Raider reboot not gripping enough
by the family bug and finds herself hiring the son of Daddy’s seacaptain to take her in search of that same island. From which point, dear reader, I imagine you can fill in the rest of the plot of Tomb Raider yourself.
There’s the gang of inscrutable baddies with nonsensical motivations. The cheerful stereotypes who make up Lara’s allies. And before too long, Daddy Croft himself appears, complete with a wig left over from Braveheart and a remarkably white set of teeth for a man who has been living on seaweed in a cave for seven years.
Director Roar ( Roar!) Uthaug has a deft enough way with a digital effect or a stunt scene. His calling card was the Norwegian tsunami thriller The Wave (Bolgen), which at least proved he knows his way around the waterfall and rapids combo that provides a mid-point highlight of the film. Armed with a script that serves mostly as an excuse to have Vikander nearly fall off things, Uthaug is perfectly adequate at setting up the mechanics of the film. But what neither he nor Vikander can manage is to make it interesting.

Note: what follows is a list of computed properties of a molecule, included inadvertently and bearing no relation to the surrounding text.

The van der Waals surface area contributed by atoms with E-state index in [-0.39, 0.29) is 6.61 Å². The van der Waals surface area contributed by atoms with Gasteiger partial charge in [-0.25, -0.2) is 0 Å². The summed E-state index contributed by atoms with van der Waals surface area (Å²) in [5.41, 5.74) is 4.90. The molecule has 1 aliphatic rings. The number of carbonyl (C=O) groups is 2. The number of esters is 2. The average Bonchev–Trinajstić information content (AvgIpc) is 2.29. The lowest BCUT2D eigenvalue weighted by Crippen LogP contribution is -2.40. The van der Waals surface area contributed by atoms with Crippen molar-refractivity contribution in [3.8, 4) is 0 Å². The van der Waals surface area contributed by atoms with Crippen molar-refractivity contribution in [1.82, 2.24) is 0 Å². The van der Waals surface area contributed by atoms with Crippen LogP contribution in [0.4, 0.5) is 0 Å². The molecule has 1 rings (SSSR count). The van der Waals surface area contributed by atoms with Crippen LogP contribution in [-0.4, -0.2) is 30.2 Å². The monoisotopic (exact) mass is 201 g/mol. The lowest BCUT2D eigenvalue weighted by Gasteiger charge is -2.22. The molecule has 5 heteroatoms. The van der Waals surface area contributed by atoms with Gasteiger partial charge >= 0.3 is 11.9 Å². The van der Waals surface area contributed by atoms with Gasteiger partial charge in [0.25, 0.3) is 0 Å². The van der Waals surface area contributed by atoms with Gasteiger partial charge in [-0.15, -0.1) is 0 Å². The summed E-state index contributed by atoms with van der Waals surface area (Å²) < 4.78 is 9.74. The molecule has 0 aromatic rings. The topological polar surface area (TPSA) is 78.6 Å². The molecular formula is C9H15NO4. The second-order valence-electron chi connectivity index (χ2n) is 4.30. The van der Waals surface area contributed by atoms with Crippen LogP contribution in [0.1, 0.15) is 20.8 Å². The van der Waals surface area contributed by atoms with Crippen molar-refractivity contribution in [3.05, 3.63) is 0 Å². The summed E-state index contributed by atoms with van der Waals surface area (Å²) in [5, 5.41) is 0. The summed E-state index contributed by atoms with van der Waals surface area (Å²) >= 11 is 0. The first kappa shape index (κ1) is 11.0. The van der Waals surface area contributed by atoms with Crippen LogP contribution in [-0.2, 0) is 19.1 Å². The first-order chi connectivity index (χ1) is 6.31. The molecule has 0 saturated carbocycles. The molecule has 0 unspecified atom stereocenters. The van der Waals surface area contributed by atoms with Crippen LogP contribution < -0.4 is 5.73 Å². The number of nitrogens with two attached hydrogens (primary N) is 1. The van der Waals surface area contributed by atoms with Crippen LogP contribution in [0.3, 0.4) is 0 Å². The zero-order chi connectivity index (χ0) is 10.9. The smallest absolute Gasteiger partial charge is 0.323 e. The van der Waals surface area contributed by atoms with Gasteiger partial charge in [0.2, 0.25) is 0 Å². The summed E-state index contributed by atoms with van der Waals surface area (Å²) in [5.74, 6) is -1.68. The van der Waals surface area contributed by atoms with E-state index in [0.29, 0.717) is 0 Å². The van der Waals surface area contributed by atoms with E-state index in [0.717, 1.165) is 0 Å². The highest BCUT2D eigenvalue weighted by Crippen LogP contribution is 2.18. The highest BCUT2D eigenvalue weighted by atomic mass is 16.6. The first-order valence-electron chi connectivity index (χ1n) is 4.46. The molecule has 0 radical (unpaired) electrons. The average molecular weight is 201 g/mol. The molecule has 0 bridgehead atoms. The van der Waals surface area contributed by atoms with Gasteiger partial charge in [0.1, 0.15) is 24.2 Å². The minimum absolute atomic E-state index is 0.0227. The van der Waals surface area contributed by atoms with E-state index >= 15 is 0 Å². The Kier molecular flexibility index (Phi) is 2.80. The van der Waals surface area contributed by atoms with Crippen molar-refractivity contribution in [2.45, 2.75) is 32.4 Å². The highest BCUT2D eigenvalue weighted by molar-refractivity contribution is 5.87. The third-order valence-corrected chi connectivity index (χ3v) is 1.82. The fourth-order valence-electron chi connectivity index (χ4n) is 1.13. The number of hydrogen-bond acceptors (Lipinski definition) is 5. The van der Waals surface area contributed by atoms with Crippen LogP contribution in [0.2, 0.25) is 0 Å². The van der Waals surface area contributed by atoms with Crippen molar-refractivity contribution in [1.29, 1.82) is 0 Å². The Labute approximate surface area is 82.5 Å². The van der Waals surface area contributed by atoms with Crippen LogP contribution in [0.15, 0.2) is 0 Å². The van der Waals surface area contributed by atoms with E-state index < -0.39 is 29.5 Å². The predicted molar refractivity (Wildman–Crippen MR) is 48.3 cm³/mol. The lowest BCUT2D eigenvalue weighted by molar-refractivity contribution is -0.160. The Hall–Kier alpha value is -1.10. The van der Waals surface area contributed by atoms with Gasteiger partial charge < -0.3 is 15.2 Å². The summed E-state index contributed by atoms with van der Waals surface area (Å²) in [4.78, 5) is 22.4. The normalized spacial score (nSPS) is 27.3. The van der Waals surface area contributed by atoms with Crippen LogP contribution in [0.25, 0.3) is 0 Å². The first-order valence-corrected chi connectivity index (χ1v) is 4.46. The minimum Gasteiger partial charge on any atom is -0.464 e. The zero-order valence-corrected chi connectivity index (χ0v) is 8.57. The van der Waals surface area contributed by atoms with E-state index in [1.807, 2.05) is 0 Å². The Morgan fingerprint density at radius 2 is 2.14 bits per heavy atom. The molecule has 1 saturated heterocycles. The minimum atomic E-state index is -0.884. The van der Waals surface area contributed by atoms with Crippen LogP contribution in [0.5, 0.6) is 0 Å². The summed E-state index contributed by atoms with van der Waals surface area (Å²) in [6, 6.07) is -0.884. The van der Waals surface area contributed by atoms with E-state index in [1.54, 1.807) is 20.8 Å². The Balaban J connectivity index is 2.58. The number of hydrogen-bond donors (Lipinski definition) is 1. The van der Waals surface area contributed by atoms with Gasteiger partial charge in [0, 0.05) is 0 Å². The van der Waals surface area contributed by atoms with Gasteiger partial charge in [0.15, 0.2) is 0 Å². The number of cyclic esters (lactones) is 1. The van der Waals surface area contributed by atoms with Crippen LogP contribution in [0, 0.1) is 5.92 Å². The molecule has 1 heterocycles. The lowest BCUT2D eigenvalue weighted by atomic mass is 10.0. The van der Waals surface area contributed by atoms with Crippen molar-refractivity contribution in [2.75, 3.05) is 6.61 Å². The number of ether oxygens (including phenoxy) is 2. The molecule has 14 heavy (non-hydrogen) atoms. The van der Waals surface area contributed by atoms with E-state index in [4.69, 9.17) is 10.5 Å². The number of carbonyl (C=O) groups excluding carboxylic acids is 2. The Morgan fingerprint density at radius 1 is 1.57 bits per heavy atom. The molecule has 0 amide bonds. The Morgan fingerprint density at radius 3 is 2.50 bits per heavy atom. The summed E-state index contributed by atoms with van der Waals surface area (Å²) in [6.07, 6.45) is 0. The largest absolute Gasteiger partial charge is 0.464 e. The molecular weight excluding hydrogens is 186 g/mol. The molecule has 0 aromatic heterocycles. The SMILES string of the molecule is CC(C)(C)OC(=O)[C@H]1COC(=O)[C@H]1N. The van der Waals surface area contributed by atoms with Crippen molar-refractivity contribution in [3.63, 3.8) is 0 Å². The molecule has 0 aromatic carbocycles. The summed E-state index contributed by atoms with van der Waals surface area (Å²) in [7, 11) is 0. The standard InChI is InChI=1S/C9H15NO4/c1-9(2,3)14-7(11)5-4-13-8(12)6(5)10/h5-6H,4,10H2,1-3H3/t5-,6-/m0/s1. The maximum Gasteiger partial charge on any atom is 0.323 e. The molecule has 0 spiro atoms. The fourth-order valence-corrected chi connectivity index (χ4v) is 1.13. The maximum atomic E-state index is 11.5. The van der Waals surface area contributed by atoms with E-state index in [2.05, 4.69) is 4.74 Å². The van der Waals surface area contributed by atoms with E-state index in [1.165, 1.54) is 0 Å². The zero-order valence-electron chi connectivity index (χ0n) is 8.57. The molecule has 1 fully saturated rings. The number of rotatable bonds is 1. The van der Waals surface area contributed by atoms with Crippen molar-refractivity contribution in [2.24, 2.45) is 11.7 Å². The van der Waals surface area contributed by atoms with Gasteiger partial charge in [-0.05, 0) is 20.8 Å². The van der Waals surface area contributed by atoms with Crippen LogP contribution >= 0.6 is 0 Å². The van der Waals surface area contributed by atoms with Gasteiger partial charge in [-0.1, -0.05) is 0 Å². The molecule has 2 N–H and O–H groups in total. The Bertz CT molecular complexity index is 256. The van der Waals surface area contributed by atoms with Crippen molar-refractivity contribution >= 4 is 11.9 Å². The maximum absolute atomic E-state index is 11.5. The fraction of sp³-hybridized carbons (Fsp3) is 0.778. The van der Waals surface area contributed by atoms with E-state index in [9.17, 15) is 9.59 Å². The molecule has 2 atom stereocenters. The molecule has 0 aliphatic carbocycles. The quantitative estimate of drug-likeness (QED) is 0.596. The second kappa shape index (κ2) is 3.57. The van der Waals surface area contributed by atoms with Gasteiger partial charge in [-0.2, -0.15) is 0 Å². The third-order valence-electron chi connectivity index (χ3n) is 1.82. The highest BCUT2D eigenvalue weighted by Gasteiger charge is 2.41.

After a promising opening – a couriers’ bike race is the most genuinely spectacular sequence in the entire film – Tomb Raider quickly turns into a frustratingly unambitious and lumpen procession of set pieces.
Jolie, Nicolas Cage, Harrison Ford and co have all spun gold out of this sort of Friday night dross by winking and smirking their way through the plot. Letting us know in a hundred different ways that they are in on the joke too.
While Vikander may bring it physically, she totally lacks the chemistry of a lasting matinee idol. She never makes us laugh. And for a film called Tomb Raider that really is missing the point. – Graeme Tuckett
As Tomb Raider’s Lara Croft, Alicia Vikander is a sinewy, wiry presence on screen.